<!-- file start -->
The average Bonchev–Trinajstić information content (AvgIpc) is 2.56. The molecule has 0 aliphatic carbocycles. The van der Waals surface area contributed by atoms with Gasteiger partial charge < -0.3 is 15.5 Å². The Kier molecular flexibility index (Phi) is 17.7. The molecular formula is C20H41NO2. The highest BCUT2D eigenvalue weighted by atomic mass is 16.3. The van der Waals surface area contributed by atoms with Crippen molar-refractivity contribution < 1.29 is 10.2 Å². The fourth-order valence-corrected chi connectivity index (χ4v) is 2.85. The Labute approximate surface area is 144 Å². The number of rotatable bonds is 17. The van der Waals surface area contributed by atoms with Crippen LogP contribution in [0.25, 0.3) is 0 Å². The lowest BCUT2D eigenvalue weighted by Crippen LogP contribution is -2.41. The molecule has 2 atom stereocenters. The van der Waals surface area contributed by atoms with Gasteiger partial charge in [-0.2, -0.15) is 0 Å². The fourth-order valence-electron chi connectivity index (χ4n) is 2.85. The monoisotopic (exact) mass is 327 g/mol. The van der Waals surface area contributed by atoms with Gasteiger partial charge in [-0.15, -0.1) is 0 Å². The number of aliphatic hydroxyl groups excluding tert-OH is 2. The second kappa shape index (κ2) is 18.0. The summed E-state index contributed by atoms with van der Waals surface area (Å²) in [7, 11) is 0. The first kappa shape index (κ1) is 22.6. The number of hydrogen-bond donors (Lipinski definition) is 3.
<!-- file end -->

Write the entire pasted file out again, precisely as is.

The average Bonchev–Trinajstić information content (AvgIpc) is 2.56. The molecule has 0 aliphatic carbocycles. The van der Waals surface area contributed by atoms with Gasteiger partial charge < -0.3 is 15.5 Å². The Kier molecular flexibility index (Phi) is 17.7. The molecular formula is C20H41NO2. The highest BCUT2D eigenvalue weighted by atomic mass is 16.3. The van der Waals surface area contributed by atoms with Crippen molar-refractivity contribution < 1.29 is 10.2 Å². The fourth-order valence-corrected chi connectivity index (χ4v) is 2.85. The Labute approximate surface area is 144 Å². The number of rotatable bonds is 17. The van der Waals surface area contributed by atoms with Crippen LogP contribution in [0.25, 0.3) is 0 Å². The lowest BCUT2D eigenvalue weighted by Crippen LogP contribution is -2.41. The molecule has 2 atom stereocenters. The van der Waals surface area contributed by atoms with Gasteiger partial charge in [-0.2, -0.15) is 0 Å². The fourth-order valence-electron chi connectivity index (χ4n) is 2.85. The monoisotopic (exact) mass is 327 g/mol. The van der Waals surface area contributed by atoms with Gasteiger partial charge in [-0.15, -0.1) is 0 Å². The number of aliphatic hydroxyl groups excluding tert-OH is 2. The second kappa shape index (κ2) is 18.0. The summed E-state index contributed by atoms with van der Waals surface area (Å²) in [7, 11) is 0. The first kappa shape index (κ1) is 22.6. The number of hydrogen-bond donors (Lipinski definition) is 3.